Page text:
Solar power is one of the key technologies for renewable sources of energy. Solar panels are limited by the amount of sunlight they absorb. Getting panels to hold more power is seen as key. Here could panels be developed so they grow in power?
Interest in alternative forms of power generating technology continues and countries with high levels of sunshine are ripe for solar power. One such country is India, although the use of solar power carries a risk: monkeys.
The next generation of solar cells is being developed and they have special crystals at their heart. The new generation of solar cells are intended to be more stable and can power light-emitting diodes, lasers and sensors.
The search for alternative forms of power, necessary to future-proof electricity generation in the face of dwindling sources of oil, has led to biological life forms. A new development is a so-called bio-solar cell.
The Barefoot College, a non-governmental organization, is working with rural India's women to train and empower them to install and repair off-grid solar solutions, and solve India's difficult electricity situation.
With the use of solar energy people can be saving economically as well as helping to save the environment from unnecessary pollution. It is with that thought in mind that the new Low-Income Solar Act being introduced in Washington D.C.
Renewable energy is something that scientists, environmentalists and business people all want to improve. Inventors at the Glint Photonics start-up group claim they have made a breakthrough with a sun-concentrating device.
From the day in 1986 when President Ronald Reagan looked at the solar array that had sat briefly atop the White House, conservative politicians in the United States and abroad had a growing aversion towards renewables.
President Obama outlined sweeping measures on Tuesday designed to cut greenhouse gas emissions from U.S. power plants and help local communities better prepare for devastating storms, fires, and drought.
Scientists based in Canada have developed a new technique for converting electricity into chemical energy. This could lead to improvements to the way that homeowners and businesses capture and re-use solar power.
The future is here, or in Ontario to be more precise, where university and college students are building a net zero energy house to represent Canada at the Solar Decathlon worldwide competition organized by the U.S. Department of Energy.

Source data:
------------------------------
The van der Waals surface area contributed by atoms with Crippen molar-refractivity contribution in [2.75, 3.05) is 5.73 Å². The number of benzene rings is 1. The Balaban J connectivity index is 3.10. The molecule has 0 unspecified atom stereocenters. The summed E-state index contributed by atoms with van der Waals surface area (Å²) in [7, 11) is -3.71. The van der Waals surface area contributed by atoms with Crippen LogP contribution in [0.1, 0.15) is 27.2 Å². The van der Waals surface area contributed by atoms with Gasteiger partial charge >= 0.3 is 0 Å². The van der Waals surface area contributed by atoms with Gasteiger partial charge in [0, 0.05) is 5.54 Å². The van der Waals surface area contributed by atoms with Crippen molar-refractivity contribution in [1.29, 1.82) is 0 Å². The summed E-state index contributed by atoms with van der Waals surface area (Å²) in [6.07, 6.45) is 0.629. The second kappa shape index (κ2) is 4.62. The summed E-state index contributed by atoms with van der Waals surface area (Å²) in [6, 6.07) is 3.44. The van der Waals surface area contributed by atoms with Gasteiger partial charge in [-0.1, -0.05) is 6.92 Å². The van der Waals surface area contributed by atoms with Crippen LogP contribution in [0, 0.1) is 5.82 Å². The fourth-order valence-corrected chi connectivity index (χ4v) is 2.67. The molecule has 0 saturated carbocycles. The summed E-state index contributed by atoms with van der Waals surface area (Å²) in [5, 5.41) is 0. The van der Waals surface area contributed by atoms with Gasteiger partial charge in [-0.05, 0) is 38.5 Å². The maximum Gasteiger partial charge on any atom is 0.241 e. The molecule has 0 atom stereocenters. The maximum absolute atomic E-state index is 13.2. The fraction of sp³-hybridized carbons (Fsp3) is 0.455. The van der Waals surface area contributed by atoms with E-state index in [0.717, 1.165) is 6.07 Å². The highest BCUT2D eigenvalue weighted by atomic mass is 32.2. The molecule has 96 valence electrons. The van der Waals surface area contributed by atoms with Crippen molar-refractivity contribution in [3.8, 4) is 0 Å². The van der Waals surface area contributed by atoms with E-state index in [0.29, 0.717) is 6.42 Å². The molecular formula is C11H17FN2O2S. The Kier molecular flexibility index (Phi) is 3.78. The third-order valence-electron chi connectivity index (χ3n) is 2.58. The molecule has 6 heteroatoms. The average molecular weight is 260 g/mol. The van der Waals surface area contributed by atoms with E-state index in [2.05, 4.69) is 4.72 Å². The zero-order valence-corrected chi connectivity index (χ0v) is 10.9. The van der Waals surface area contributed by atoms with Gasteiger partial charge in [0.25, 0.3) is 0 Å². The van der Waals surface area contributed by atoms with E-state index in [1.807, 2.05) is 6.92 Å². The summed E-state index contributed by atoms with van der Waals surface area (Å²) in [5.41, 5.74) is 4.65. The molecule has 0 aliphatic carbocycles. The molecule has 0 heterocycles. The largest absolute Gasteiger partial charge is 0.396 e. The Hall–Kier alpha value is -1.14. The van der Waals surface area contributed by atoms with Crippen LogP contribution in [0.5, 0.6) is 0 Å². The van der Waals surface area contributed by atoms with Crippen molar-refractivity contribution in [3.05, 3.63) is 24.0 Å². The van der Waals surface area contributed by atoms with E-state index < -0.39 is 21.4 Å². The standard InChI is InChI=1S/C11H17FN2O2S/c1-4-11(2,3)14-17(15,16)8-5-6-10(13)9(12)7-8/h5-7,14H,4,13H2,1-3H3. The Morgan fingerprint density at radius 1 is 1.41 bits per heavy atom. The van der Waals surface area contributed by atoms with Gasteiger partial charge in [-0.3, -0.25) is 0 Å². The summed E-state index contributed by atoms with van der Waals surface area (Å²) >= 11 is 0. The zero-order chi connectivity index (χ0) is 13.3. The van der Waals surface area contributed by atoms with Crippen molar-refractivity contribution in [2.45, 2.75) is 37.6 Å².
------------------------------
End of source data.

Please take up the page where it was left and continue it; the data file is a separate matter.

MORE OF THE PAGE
The new buzz word in the green movement is "sustainable energy." According to anti-oilsands lobbyists, oil is evil and stopping the development of the Alberta oilsands will avert a global disaster.
A Peruvian scientist invented a system based on a stationary bicycle that can produce enough power to light up a house for nearly a whole day. The invention may have wide application to provide electric power for lighting and heating in remote locations.
At 10am on Monday 14 May 2012, Professor Tim Flannery launched the Climate Commission’s report 'The Critical Decade: NSW Impacts and Opportunities' outside the Sydney Opera House. They had borrowed the world’s fastest solar powered car for the event.
A view of the desert landscape on the outskirts of Dubai.
The Seacharger will be launched on Memorial Day.
The Seacharger was conceived by Silicon Valley-based Damon McMillan.
In 2008, Portugal was the home of the world's biggest and most powerful solar energy plant.
Seacharger on display at local fair.
HB-SIA makes its first "flea hop" on December 3, 2009 in Dübendorf.
The Walmart in Caguas, Puerto Rico is one of five Walmart facilities on the island equipped with solar panels.
Solar power in Germany.
A view of the Solar Impulse, being rolled out for it's first "flea-hop" test in 2009.
Andre Borschberg, having been off his feet for five straight days, didn't attempt to stand until another 50 minutes passed. Someone climbed up to the cabin to give him a leg massage before he finally stepped onto a platform.
Waldpolenz Solar Park, Germany
Lark Energy's Hawton Solar Farm becomes UK’s Largest to Connect to Electricity Network.
In this first maker chat, Mayor Walsh sits down on a solar-powered bench with Sandra Richter, the designer of Soofa on June 27, 2014.
City of Boston
The solar-electric Helios Prototype flying wing is shown over the Pacific Ocean.
Kyocera is one of the world's largest vertically-integrated producers and suppliers of solar energy panels. The image is of a site under development in Japan.
One of the rooftop gardens, with solar power cells.